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In any MONOID exponentiation can de defined by the binary powering
algorithm
(^)(x: %, n: NonNegativeInteger): % ==
(n < 0) =>
error "power: negative exponent";
n = 0 => 1;
n = 1 => x;
n = 2 => x*x;
-- General code.
i: SingleInteger := 0;
l: SingleInteger := length n;
u: % := 1;
repeat {
if bit(n, i) then u := u * x;
if i >= l then break;
x := x * x;
i := i + 1;
}
u
}

Assume that in the interface MONOID the exponentiation
has been defined as above.
In the MONOID
/*p* (where *p* is a prime)
we can do better because of little Fermat theorem
which states that for *x* 0 we have
*x*^{p-1} = 1.
Hence we need to overwrite the above definition
for
/*p* by something like
(^)(x: %, n: NonNegativeInteger): % == {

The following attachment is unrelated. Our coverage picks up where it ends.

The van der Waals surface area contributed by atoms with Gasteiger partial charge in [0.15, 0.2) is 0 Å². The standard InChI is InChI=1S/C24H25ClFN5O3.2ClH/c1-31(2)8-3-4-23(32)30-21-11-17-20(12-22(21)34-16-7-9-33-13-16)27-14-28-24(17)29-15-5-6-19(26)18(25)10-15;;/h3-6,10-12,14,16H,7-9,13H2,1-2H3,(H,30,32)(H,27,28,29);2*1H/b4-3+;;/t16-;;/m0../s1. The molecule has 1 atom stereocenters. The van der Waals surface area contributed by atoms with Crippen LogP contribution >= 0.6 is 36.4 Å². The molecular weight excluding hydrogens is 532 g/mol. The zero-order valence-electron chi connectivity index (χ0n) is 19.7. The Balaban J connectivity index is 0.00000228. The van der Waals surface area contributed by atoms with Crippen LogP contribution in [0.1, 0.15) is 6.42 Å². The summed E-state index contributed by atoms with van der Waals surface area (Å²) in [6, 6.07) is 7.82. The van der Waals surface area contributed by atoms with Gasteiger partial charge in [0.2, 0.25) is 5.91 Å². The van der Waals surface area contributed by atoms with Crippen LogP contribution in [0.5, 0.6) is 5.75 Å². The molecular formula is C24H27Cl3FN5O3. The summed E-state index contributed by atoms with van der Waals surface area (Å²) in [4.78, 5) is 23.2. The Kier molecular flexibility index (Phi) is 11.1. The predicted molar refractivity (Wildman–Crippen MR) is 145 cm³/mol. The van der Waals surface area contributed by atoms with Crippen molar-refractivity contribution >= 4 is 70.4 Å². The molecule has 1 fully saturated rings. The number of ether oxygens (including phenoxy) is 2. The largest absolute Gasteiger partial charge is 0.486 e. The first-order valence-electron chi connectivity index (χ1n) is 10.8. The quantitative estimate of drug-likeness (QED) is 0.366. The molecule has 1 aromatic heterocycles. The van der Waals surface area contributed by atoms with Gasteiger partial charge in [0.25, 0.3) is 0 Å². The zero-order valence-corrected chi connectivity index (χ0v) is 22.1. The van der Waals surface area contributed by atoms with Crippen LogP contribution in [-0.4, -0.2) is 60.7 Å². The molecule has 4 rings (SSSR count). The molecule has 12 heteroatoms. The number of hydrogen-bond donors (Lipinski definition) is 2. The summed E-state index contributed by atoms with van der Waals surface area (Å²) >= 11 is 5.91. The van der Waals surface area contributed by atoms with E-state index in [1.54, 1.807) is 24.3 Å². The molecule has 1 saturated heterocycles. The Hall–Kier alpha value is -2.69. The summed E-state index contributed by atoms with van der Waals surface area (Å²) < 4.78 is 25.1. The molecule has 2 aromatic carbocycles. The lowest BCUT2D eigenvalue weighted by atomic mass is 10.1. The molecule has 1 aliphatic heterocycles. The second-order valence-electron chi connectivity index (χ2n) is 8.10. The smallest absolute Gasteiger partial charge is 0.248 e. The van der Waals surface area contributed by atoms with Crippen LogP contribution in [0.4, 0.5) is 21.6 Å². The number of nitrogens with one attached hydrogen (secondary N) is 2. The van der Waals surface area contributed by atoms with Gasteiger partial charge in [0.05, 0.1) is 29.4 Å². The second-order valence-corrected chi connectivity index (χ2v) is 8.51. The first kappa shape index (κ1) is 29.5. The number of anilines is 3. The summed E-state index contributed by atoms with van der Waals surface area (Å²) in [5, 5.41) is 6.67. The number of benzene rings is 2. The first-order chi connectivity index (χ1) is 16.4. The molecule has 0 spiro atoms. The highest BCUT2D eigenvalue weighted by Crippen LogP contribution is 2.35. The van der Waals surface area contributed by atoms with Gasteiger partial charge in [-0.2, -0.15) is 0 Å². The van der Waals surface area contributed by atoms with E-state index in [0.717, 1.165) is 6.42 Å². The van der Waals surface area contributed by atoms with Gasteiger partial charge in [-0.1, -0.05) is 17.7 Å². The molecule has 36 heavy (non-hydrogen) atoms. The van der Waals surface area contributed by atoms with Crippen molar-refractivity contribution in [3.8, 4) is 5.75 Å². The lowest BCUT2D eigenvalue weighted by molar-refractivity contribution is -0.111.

n := positiveRemainder(n,p);
zero? n => 1;
one? x => x;
local acc: %;
if odd? n then acc := x else acc := 1;
repeat {
n := shift(n,-1);
zero? n => return acc;
x := (x * x) mod p;
if odd? n then acc := (acc * x) mod p;
}
}

This will be made possible by __INHERITANCE.__
In a polynomial ring *R*[*x*] one can do better too in some
special cases depending on the coefficient ring, as we have seen before.
This will be made possible by __CONDITIONAL__ __IMPLEMENTATION.__
We will see later how these conditional statements combined
with __POST-FACTO__ __EXTENSIONS__ can be used for
optimizing the source code.

** Next:** An introduction to the ALDOR
**Up:** What are our requirements for
** Previous:** Post-facto extensions
*Marc Moreno Maza *

2003-06-06